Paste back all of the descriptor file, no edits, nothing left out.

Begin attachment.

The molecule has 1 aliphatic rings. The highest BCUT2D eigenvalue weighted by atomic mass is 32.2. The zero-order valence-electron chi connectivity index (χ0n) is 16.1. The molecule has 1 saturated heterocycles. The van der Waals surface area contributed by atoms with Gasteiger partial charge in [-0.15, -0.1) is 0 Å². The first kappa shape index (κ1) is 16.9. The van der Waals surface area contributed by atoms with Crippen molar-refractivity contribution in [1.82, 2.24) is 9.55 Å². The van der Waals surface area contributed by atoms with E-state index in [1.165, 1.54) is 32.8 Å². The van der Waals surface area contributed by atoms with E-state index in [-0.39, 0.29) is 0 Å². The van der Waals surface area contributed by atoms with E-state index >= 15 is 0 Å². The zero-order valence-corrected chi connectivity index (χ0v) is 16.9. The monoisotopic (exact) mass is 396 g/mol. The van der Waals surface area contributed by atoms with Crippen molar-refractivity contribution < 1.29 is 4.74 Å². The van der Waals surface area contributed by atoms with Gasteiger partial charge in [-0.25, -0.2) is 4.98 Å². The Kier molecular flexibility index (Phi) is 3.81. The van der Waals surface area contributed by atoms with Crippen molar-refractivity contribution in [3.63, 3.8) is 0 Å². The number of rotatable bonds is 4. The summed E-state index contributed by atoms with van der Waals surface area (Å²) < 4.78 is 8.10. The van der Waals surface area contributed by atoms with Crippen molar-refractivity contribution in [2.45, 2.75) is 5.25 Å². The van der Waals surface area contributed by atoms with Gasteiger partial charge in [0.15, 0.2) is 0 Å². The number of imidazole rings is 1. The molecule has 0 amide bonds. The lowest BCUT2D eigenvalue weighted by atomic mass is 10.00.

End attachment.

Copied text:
The molecule has 1 aliphatic rings. The highest BCUT2D eigenvalue weighted by atomic mass is 32.2. The zero-order valence-electron chi connectivity index (χ0n) is 16.1. The molecule has 1 saturated heterocycles. The van der Waals surface area contributed by atoms with Gasteiger partial charge in [-0.15, -0.1) is 0 Å². The first kappa shape index (κ1) is 16.9. The van der Waals surface area contributed by atoms with Crippen molar-refractivity contribution in [1.82, 2.24) is 9.55 Å². The van der Waals surface area contributed by atoms with E-state index in [1.165, 1.54) is 32.8 Å². The van der Waals surface area contributed by atoms with E-state index in [-0.39, 0.29) is 0 Å². The van der Waals surface area contributed by atoms with E-state index >= 15 is 0 Å². The zero-order valence-corrected chi connectivity index (χ0v) is 16.9. The monoisotopic (exact) mass is 396 g/mol. The van der Waals surface area contributed by atoms with Crippen molar-refractivity contribution < 1.29 is 4.74 Å². The van der Waals surface area contributed by atoms with Gasteiger partial charge in [-0.25, -0.2) is 4.98 Å². The Kier molecular flexibility index (Phi) is 3.81. The van der Waals surface area contributed by atoms with Crippen molar-refractivity contribution in [3.63, 3.8) is 0 Å². The number of rotatable bonds is 4. The summed E-state index contributed by atoms with van der Waals surface area (Å²) < 4.78 is 8.10. The van der Waals surface area contributed by atoms with Crippen molar-refractivity contribution in [2.45, 2.75) is 5.25 Å². The van der Waals surface area contributed by atoms with Gasteiger partial charge in [0.15, 0.2) is 0 Å². The number of imidazole rings is 1. The molecule has 0 amide bonds. The lowest BCUT2D eigenvalue weighted by atomic mass is 10.00.